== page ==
Melton wool fibers are thick with a smooth outer surface. The finishing processes completely conceal the weave. This type of wool makes very solid cloth that is durable and both water and wind resistant. The thickest weights of this wool are often used to make heavy outerwear, including jackets and wool pants. Thinner weights are used to make sweaters and socks.
Boiled Wool is created by putting sheep’s wool through a special washing process that creates a dense, durable and water-resistant fabric with a texture similar to thick felt. It has the suppleness of a knit with the shape retention of a woven fabric. Boiled wool is frequently used to make slippers, hats, gloves, scarves, and a variety of outerwear.
Other types of wool such as Cashmere, Alpaca, Mohair, Angora, and Camel Hair do not really have a role in functional wear.
Characteristics of wool
Wool can insulate the body, providing and retaining warmth. The crimped fibers help to produce tiny, insulating air spaces that retain more heat.
Wool acclimatizes to its surroundings. The natural ability to breathe and adapt to temperature changes gives it the ability to provide warmth in colder conditions and also breathes well as temperatures warm up.
Aside from blocking most external moisture, wool fibers can absorb up to 35% of their own weight in moisture due to the hydrophilic core.
Natural odor reduction
Wool absorbs moisture and reduces sweat on the body, which in return lowers the amount of body odor caused when sweat and bacteria on the skin are in contact.
Durable and elastic
Wool fiber can be bent 20,000 times without breaking and still have the power to recover and return to its natural shape.
Wool fiber has a higher ignition threshold than many other fibers and is flame retardant up to 600°C.
Wool has naturally high UV protection.
Natural and renewable
Wool is grown not manufactured; every year sheep grow a new fleece. Wool products also consume less energy during manufacture than products with man-made fibers.
Wool is not known to cause allergies and does not promote the growth of bacteria. With microscopic scales, wool fibers can trap dust in the top layers until vacuumed away.
Modern wool is machine-washable; retaining a small amount of natural oil, wool fiber is resistant to dirt and grease.
When disposed of, natural wool fiber takes only a few years to decompose, and with high nitrogen content, wool can even act as a fertilizer.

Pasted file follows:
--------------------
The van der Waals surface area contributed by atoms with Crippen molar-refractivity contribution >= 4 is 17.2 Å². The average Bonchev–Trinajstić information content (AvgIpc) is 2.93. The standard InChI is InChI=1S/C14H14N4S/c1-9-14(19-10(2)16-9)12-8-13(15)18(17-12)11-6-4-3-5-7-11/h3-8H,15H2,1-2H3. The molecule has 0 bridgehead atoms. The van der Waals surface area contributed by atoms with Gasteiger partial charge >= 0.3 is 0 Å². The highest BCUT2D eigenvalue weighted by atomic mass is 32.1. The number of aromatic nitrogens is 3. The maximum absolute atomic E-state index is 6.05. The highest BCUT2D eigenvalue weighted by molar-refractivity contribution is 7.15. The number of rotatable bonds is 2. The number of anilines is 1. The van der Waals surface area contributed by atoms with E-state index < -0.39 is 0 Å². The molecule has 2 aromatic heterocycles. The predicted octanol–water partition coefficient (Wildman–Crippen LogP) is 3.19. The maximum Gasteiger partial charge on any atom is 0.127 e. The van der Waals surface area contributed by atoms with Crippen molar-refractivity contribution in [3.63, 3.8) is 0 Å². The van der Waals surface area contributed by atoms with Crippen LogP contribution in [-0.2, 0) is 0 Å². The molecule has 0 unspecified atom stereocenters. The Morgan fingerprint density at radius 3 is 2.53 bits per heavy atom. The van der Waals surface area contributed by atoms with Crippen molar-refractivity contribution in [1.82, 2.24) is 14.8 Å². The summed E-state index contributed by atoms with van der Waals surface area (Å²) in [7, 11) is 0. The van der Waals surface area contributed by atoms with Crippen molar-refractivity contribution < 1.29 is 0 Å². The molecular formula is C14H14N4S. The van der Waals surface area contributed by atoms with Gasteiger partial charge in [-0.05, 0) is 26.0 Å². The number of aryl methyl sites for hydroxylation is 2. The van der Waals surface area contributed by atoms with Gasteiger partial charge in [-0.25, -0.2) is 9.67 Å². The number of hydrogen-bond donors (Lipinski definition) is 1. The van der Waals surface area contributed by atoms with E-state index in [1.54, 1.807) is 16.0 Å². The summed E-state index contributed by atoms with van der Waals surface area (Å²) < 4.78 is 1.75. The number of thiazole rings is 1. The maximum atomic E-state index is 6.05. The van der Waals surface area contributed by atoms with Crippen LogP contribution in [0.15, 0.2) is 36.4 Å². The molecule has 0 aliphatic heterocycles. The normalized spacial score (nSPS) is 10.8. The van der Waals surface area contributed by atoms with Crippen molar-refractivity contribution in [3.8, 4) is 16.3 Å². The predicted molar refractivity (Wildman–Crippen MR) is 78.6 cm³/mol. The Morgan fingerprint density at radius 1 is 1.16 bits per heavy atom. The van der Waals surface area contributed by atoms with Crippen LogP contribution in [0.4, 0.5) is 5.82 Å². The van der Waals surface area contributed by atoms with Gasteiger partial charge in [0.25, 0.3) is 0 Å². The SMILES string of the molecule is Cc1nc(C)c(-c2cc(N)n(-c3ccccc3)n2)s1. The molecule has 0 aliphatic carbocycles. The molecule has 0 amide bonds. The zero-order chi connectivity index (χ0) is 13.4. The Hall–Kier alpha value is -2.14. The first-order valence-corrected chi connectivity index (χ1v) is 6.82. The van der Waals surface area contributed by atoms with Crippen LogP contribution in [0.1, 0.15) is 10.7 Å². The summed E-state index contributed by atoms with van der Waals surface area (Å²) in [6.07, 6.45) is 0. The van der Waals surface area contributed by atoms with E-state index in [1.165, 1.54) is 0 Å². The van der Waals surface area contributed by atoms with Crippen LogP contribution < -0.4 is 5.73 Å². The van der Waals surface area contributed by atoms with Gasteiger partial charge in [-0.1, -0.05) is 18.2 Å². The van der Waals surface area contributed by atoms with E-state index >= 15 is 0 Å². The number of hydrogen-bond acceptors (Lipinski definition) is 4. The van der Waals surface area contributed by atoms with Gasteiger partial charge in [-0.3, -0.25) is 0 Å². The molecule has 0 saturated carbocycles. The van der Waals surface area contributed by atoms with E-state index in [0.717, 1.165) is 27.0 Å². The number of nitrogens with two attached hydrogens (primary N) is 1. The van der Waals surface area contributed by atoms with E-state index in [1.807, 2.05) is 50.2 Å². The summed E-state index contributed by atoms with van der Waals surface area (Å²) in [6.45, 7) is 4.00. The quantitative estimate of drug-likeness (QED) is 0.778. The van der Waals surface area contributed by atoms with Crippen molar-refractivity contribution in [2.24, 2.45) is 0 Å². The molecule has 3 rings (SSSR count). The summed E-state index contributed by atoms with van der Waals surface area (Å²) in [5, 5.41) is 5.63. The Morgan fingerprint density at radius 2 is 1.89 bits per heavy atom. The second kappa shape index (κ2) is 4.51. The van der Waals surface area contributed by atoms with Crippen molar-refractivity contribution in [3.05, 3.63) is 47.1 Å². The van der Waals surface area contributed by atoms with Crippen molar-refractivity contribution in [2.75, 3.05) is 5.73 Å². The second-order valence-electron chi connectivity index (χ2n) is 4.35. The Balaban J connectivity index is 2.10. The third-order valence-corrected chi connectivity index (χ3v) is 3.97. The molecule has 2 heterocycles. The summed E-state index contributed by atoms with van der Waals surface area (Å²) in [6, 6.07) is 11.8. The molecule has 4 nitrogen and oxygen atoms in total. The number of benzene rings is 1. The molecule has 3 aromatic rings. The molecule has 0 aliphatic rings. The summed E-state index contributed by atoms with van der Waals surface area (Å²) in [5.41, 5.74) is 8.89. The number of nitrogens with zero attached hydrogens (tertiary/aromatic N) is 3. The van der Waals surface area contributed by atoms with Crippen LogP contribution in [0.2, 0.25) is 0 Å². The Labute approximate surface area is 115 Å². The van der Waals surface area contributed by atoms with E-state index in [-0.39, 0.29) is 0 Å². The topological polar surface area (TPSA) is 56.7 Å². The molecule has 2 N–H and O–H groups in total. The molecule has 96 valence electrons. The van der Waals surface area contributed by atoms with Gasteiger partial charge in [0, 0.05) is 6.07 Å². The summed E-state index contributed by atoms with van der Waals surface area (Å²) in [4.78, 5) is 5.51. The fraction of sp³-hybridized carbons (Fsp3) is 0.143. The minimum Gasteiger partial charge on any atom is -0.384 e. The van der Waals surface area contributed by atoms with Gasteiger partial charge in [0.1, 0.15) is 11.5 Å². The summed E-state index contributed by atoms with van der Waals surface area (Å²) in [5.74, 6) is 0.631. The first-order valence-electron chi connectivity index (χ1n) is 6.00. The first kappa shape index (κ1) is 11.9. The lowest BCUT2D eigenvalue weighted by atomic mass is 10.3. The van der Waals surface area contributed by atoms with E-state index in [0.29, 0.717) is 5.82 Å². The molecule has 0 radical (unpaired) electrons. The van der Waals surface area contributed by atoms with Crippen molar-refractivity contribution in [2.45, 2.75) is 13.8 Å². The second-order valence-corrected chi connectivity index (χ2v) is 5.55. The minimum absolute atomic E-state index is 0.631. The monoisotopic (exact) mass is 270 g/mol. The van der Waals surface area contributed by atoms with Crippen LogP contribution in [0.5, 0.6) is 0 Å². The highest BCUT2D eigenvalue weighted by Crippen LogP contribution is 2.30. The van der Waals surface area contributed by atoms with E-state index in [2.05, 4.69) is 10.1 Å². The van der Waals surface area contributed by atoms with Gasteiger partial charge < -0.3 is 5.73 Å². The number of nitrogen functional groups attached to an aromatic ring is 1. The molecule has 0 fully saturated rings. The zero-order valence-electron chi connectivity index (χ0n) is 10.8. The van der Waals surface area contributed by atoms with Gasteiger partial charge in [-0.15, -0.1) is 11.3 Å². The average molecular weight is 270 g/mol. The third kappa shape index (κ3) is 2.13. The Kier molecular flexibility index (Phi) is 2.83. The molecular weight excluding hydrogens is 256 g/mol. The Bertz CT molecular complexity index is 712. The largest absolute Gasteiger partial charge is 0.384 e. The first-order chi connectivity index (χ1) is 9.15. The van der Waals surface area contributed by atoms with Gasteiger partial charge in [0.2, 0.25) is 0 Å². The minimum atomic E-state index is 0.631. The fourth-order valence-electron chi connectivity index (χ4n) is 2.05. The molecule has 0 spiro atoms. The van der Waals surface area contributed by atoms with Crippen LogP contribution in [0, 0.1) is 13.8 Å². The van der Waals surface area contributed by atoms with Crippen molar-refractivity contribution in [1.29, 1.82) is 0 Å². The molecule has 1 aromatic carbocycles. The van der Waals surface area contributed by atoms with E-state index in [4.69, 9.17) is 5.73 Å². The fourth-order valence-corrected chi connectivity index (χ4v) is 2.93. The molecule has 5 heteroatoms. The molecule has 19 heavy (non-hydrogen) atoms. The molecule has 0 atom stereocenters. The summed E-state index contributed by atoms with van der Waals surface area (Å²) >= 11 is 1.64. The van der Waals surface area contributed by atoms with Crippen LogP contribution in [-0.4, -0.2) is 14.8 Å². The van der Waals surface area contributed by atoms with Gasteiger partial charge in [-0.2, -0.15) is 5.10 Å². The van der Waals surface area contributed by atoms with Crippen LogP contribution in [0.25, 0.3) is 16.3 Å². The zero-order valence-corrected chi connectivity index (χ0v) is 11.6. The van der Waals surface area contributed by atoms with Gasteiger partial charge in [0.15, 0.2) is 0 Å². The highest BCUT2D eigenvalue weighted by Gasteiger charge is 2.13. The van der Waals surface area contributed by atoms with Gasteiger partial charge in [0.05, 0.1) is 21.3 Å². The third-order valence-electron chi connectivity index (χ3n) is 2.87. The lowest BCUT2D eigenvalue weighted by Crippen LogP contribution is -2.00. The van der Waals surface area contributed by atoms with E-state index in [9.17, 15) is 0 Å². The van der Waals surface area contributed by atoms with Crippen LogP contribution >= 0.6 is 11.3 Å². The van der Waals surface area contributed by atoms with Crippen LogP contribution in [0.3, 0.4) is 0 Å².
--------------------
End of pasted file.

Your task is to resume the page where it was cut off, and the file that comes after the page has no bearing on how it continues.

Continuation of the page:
Animal Welfare / Farming
Sheep farming is the breeding and raising of domestic sheep. Sheep are raised principally for wool, milk, and meat (lamb or mutton). Sheep are kept in flocks, in paddocks, in pens, or barns, or in the open. For today’s discerning consumers, ethical and environmentally-sensitive farming can be as important as the quality of the clothing itself.
Sheep should be provided access to food and water for a healthy physiological state.
The environment should provide the conditions and facilities needed for good health, comfort, and natural behavior including active movement, rest, and socialization.
A positive, proactive, preventative health care plan for the animals should be developed.
Sheep should be able to express innate, non-harmful behavior, including social behavior.
Management should include appropriate design of facilities, careful treatment of sheep during handling and transport, and ensure a minimum of fear and stress.
These five freedoms were developed in the UK in the late 1970’s and have been adopted by representative groups internationally including the World Organization for Animal Health and the Royal Society for the Prevention of Cruelty to Animals.
Mulesing is specifically banned by most certification programs.
Mulesing is a controversial practice in Australia as a way to prevent flystrike (myiasis), particularly on highly wrinkled Merino sheep. Mulesing involves the surgical removal of loose folds of skin from the breech area of merino sheep to reduce the incidence of flystrike. The wool-bearing skin around the buttocks can retain feces and urine, so scar tissue that regrows in the place of the removed skin is less likely to attract flies. The operation is usually performed when the sheep are very young, often without painkillers.